The Secret to ‘Making It,’ According to This ‘Handmaid’s Tale’ Star

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As part of one of television’s most impressive acting ensembles working today, “The Handmaid’s Tale” star O-T Fagbenle, who appears as June’s husband, Luke, says he values being on a series that connects with “things that people are feeling and thinking at the moment.” The actor, who’s of Nigerian and British descent, sat with us Sept. 13 to discuss script comprehension and what he’s learned working on Hulu’s megahit.

“Handmaid’s” is special.
“I’ve been a working actor for a long time. I’ve done everything from children’s theater to commercials to radio, and to be part of a show that really captures people’s imaginations and hearts and political ideologies and philosophies—[a show that’s] engaged in the world in a way which is much greater than the show itself...it’s the best thing you can hope for from art: that it changes people’s lives meaningfully, or it creates a kind of articulation of people’s inner lives and reflects their lives back to them.”

On what he learned from Elisabeth Moss.
“No matter what, being opposite great actors just makes you better. One thing I’ve been learning working with Elisabeth is that she is doggedly interested in the truth. There’s nothing, really, that slips past her. If there’s something off—and it’s never pedantic, it’s always done with love and generosity—but if there’s something weird in the script or there’s something weird on the set, she will say [something]. So often as actors, we want to please. But she just has this kind of confidence and an ability to see truth, and that’s so useful to be with someone in the scene [like that]. It emboldens you.”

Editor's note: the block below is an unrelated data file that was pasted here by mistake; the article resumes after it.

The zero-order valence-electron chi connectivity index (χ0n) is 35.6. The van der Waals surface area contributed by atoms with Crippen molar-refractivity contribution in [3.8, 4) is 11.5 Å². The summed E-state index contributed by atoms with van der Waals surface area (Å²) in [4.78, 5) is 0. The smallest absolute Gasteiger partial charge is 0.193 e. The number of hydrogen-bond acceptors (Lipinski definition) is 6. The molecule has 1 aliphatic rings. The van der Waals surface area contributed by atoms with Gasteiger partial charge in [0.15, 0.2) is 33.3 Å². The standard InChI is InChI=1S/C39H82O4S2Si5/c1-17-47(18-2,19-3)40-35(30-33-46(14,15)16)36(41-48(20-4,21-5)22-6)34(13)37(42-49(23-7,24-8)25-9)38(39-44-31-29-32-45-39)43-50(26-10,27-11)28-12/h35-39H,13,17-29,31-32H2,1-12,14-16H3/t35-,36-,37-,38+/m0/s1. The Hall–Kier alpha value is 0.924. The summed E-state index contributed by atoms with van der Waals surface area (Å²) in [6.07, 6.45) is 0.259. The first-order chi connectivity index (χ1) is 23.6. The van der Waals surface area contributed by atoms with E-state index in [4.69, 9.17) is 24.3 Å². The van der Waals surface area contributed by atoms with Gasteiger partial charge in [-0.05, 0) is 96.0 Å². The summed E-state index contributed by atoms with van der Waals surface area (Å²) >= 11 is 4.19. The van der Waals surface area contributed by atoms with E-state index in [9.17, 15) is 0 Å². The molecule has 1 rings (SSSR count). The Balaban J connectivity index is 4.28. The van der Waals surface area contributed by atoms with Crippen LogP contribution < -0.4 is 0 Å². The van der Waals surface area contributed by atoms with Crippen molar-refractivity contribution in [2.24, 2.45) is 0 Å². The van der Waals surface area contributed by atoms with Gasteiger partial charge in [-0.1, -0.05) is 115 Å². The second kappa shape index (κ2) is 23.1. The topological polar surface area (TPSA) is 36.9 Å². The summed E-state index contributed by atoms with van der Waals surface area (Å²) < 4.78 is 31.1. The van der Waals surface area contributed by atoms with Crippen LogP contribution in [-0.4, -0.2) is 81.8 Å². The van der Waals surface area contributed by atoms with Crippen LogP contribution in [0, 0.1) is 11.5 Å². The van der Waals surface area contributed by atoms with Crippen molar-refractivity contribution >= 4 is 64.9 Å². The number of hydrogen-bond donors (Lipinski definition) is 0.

READ: Why ‘The Handmaid’s Tale’ Cast for Diversity in Dystopia 

Smart writing requires smart actors.
“The first thing I always think of [when reading a script is] comprehension. It sounds like a silly thing, but [it’s important] to really read the scene and understand what is going on in this scene. Because the thing is, what you might find on the first read may not be what’s actually going on. And if the writing is good, which the writing is great on this show, there are more things going on. So I just spend a lot of time trying to understand what is actually going on here. What is going on that people aren’t talking about? What is going on that resonates with other things in the character’s past? The majority of my work is about that.”

The secret to “making it.”
“An actor’s or an artist’s ability to tolerate rejection is one of the fundamental attributes of whether or not they’ll make it. And when I say ‘make it,’ [I] mean you’re making a living as an artist. You have to have a tolerance for rejection, which is more than most people can stand. And for me, a big part of that is having a life outside of acting where you don’t think that every single waking moment has to be all about acting.”

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Benjamin Lindsay
Benjamin Lindsay is a senior editor at Backstage, where if you’re reading it in our weekly magazine, he’s written or edited it first. He’s also producer and host of our inaugural on-camera interview series, Backstage Live, taking informative deep-dives with actors across mediums to discuss their craft, their work, and their advice for others getting started in the field.
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